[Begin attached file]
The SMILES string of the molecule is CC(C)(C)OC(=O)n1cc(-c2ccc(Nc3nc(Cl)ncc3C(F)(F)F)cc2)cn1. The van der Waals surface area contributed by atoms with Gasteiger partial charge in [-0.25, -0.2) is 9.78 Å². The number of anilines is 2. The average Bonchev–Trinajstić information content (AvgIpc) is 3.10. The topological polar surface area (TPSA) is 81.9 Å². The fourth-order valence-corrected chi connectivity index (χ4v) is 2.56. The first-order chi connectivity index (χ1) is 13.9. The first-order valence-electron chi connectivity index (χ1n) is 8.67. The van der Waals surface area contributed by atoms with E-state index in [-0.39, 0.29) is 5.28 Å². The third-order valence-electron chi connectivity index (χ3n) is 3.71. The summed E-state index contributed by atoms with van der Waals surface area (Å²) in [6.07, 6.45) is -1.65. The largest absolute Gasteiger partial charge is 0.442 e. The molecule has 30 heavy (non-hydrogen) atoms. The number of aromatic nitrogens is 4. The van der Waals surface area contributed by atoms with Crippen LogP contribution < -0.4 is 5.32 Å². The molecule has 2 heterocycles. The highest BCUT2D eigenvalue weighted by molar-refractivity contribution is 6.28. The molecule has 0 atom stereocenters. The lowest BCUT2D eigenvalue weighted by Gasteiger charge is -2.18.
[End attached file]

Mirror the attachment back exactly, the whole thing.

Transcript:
The SMILES string of the molecule is CC(C)(C)OC(=O)n1cc(-c2ccc(Nc3nc(Cl)ncc3C(F)(F)F)cc2)cn1. The van der Waals surface area contributed by atoms with Gasteiger partial charge in [-0.25, -0.2) is 9.78 Å². The number of anilines is 2. The average Bonchev–Trinajstić information content (AvgIpc) is 3.10. The topological polar surface area (TPSA) is 81.9 Å². The fourth-order valence-corrected chi connectivity index (χ4v) is 2.56. The first-order chi connectivity index (χ1) is 13.9. The first-order valence-electron chi connectivity index (χ1n) is 8.67. The van der Waals surface area contributed by atoms with E-state index in [-0.39, 0.29) is 5.28 Å². The third-order valence-electron chi connectivity index (χ3n) is 3.71. The summed E-state index contributed by atoms with van der Waals surface area (Å²) in [6.07, 6.45) is -1.65. The largest absolute Gasteiger partial charge is 0.442 e. The molecule has 30 heavy (non-hydrogen) atoms. The number of aromatic nitrogens is 4. The van der Waals surface area contributed by atoms with Crippen LogP contribution < -0.4 is 5.32 Å². The molecule has 2 heterocycles. The highest BCUT2D eigenvalue weighted by molar-refractivity contribution is 6.28. The molecule has 0 atom stereocenters. The lowest BCUT2D eigenvalue weighted by Gasteiger charge is -2.18.